Abbott added, “Columbia’s lower operating and living cost will also keep NanoAvionics’ competitive advantage in a tough small satellite market driven by lowering cost, shorter lead times and greater payload volume.”

Satellite Vu Engages in Infrared Space Tech

Satellite Vu is preparing to provide a disruptive service to those who tackle critical global issues. Earth Observation (EO) has become a key part of environmental monitoring, and Satellite Vu is poised to transform this market through the construction and launch of unique and ground-breaking satellites that will deliver infrared imaging with frequent re-visit times, both day and night.

Rishi Sunak, the Chancellor, announced £3 billion of energy efficiency measures toward a new green homes grant and for insulating public buildings. The measures are aimed at helping the UK meet its 2050 target for net zero carbon emissions.

Satellite Vu has signed a Memorandum of Understanding (MoU) with  Surrey Satellite Technology Ltd. (SSTL) to develop the infrared imaging space technologies for the constellation.

The infrared thermal measurements can be used to identify which buildings are emitting the most heat and that might be candidates for energy efficiency measures.

Anthony Baker

This ground breaking and timely technology will for the first time allow government  and the public to make better and informed decisions on which buildings are a priority to upgrade.” said Anthony Baker, CEO of Satellite Vu. “Satellite Vu is open to collaborating with end users to develop specific trials to demonstrate the power and capability of this new data in advance of a future satellite launch.”

Phil Brownnett, Managing Director of SSTL, said, “SSTL is innovating at the forefront of space technologies in the UK and we are very pleased to be working with Satellite Vu on this exciting new mission.” The data from Phil Brownnet

Phil Brownnet

 the thermal imaging systems will have multiple uses both commercially and for good causes, especially environmental. We have all felt Urban Heat Islands (UHIs) when the city temperature is higher than the rural areas.”

Phil continued, “The UHIs can be limited to a city block or extend over larger districts, and high resolution infrared satellite imaging has the capability to detect the location of heat islands in every city on a national scale at better than postcode resolution. The presence of heat islands exacerbates the heat stress suffered by the most venerable especially during lockdown when confined to one location.“

Dragonfly Aerospace Acquired

Dr. Max Polyakov – the international technology entrepreneur, investor and economist who is revolutionizing the space industry – has completed his acquisition of a majority stake in Dragonfly Aerospace, a South African NewSpace company with more than 20 years of proven heritage in high-performance imaging satellites and payloads.

This purchase cements Dragonfly Aerospace’s status as a critical component of the vertically integrated space ecosystem being built by Dr. Polyakov and Noosphere Ventures that includes Firefly, the competitively-priced space launch provider, EOS Data Analytics (EOSDA), a satellite data and analytics company with its own radar and optical satellite constellations, and SETS, a space electric thruster systems firm.

Satellites depend on many components in the space industry value chain. Dragonfly Aerospace’s expertise in creating imaging constellations is an important step in the development of our vertically integrated space ecosystem,” commented Dr. Polyakov. “Dragonfly’s

advanced technology provides high quality images in a wide range of spectrums and resolutions that are critical for monitoring the health of our planet and enabling intelligent agriculture that protects biodiversity. This improves global food security and supports a healthy environment which ultimately benefits the lives of people on Earth."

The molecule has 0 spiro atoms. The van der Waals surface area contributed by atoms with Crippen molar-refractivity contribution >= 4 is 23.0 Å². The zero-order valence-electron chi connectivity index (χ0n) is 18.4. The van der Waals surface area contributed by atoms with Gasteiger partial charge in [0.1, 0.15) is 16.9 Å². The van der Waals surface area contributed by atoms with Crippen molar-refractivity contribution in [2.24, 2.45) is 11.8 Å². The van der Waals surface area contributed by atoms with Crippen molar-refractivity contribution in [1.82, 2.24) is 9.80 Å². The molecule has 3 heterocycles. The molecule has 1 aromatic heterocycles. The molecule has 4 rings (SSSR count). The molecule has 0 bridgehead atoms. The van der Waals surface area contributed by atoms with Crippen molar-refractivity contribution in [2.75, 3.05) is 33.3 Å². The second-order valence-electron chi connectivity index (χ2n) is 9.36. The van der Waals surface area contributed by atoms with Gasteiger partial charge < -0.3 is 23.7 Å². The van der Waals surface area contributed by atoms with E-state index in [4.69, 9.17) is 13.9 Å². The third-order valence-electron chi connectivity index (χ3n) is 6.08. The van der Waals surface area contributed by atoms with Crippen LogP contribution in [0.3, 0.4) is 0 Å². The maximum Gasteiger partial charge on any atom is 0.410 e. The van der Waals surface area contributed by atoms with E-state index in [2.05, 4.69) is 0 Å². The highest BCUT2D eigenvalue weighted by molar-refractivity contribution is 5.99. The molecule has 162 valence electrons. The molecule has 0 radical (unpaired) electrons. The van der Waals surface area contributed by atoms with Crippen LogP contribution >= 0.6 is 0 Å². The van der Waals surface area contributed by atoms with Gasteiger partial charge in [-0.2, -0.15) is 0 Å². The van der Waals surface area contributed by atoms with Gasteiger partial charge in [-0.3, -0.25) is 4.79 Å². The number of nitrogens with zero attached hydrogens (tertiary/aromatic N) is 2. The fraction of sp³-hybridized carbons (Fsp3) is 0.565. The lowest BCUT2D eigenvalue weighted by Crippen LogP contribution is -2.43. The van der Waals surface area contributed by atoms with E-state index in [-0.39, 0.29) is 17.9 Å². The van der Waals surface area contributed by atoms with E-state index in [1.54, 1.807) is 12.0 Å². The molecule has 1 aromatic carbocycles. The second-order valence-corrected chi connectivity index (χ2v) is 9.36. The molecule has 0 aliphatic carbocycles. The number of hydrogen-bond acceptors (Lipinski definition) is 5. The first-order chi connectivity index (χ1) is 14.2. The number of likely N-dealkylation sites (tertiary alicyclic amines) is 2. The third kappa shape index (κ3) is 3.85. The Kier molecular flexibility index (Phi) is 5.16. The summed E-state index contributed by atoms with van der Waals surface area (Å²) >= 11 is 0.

Dragonfly Aerospace was founded in Stellenbosch, South Africa, by a team of five satellite engineers led by Bryan Dean, a global specialist in smallsats and high resolution cameras. Its compact, high performance imaging payloads have catapulted the company into the role of a trusted partner providing imaging technology. Dragonfly Aerospace announced at the International Astronautical Congress 2020 that it had struck a deal with EOSDA, a Noosphere Ventures portfolio company, to provide two of Dragonfly’s large imagers for the company’s satellites.

EOSDA has previously announced their plans to launch the world’s first agriculture-focused satellite constellation, which will also help address global problems such as climate change, land degradation and environmental threats.

I am incredibly proud today to see the company that I co-founded become an important part of Dr. Polyakov’s space ecosystem,” said Bryan Dean. When our team started developing our camera technology in 2016 and then first demonstrated it successfully on the nSight-1 satellite in 2017, I knew that satellite imaging products would prove critical in the rapidly developing nanosatellite sphere. We have applied our extensive experience in developing and flying large microsatellite imagers to create innovative products for this exciting market segment. Our strategy is to work in partnership with satellite bus providers and in time deliver microsatellite solutions as well.”

The Stellenbosch-based company emerged in January 2020 from Space Commercial Services (SCS) to lead the next chapter of South Africa’s history of space engineering and satellite missions. Dragonfly began with a core team of 15 people and has since expanded to more than 100 personnel.

Dragonfly Aerospace has grown to supply a global clientele that includes NanoAvionics, Loft Orbital and Pixxel, among others with a special focus on Europe, currently the largest market for imaging technology.

Dragonfly Aerospace also plans to support the South African National Space Agency (SANSA) and the SA space industry to achieve its future space endeavors.

Of additional interest is that Firefly Aerospace, where Dr. Polyakov is the major shareholder, successfully completed their Series A financing. Almost $200 million was raised, and the company’s total value far exceeded the $1 billion it had reached in the pre-investment phase. The company has announced multiple commercial and civil Alpha launch customer contracts, including NASA and General Atomics. The firm is completing preparations for the inaugural launch of their Alpha launch vehicle from Vandenberg Space Force Base (VSFB) Space Launch Complex 2 (SLC-2).